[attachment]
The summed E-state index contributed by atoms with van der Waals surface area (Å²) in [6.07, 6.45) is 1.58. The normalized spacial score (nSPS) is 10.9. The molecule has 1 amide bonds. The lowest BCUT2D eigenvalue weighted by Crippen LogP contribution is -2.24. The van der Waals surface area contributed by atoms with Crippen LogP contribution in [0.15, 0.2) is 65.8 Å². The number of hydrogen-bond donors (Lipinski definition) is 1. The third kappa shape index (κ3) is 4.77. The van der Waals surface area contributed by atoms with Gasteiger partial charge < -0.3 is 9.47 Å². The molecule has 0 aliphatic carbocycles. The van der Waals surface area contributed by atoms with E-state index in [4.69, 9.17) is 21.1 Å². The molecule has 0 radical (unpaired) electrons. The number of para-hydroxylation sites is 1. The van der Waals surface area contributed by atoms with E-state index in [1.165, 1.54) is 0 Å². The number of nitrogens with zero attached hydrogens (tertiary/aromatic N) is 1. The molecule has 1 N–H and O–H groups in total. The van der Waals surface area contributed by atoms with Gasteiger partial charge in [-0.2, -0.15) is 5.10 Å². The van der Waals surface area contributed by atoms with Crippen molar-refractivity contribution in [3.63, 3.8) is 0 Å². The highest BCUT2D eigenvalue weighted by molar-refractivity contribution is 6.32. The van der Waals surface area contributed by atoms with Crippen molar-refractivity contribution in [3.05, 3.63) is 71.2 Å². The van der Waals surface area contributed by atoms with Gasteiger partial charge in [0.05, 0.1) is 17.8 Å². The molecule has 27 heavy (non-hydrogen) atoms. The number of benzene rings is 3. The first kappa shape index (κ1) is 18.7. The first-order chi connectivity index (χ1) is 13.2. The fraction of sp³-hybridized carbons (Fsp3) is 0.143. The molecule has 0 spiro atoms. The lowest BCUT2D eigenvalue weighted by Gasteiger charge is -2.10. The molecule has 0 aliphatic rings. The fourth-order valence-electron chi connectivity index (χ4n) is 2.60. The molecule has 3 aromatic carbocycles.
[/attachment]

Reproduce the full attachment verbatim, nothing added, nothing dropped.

The summed E-state index contributed by atoms with van der Waals surface area (Å²) in [6.07, 6.45) is 1.58. The normalized spacial score (nSPS) is 10.9. The molecule has 1 amide bonds. The lowest BCUT2D eigenvalue weighted by Crippen LogP contribution is -2.24. The van der Waals surface area contributed by atoms with Crippen LogP contribution in [0.15, 0.2) is 65.8 Å². The number of hydrogen-bond donors (Lipinski definition) is 1. The third kappa shape index (κ3) is 4.77. The van der Waals surface area contributed by atoms with Gasteiger partial charge < -0.3 is 9.47 Å². The molecule has 0 aliphatic carbocycles. The van der Waals surface area contributed by atoms with E-state index in [4.69, 9.17) is 21.1 Å². The molecule has 0 radical (unpaired) electrons. The number of para-hydroxylation sites is 1. The van der Waals surface area contributed by atoms with E-state index in [1.165, 1.54) is 0 Å². The number of nitrogens with zero attached hydrogens (tertiary/aromatic N) is 1. The molecule has 1 N–H and O–H groups in total. The van der Waals surface area contributed by atoms with Gasteiger partial charge in [-0.2, -0.15) is 5.10 Å². The van der Waals surface area contributed by atoms with Crippen molar-refractivity contribution in [3.63, 3.8) is 0 Å². The highest BCUT2D eigenvalue weighted by molar-refractivity contribution is 6.32. The van der Waals surface area contributed by atoms with Crippen molar-refractivity contribution in [3.05, 3.63) is 71.2 Å². The van der Waals surface area contributed by atoms with Gasteiger partial charge in [0.05, 0.1) is 17.8 Å². The molecule has 27 heavy (non-hydrogen) atoms. The number of benzene rings is 3. The first kappa shape index (κ1) is 18.7. The first-order chi connectivity index (χ1) is 13.2. The fraction of sp³-hybridized carbons (Fsp3) is 0.143. The molecule has 0 spiro atoms. The lowest BCUT2D eigenvalue weighted by Gasteiger charge is -2.10. The molecule has 0 aliphatic rings. The fourth-order valence-electron chi connectivity index (χ4n) is 2.60. The molecule has 3 aromatic carbocycles.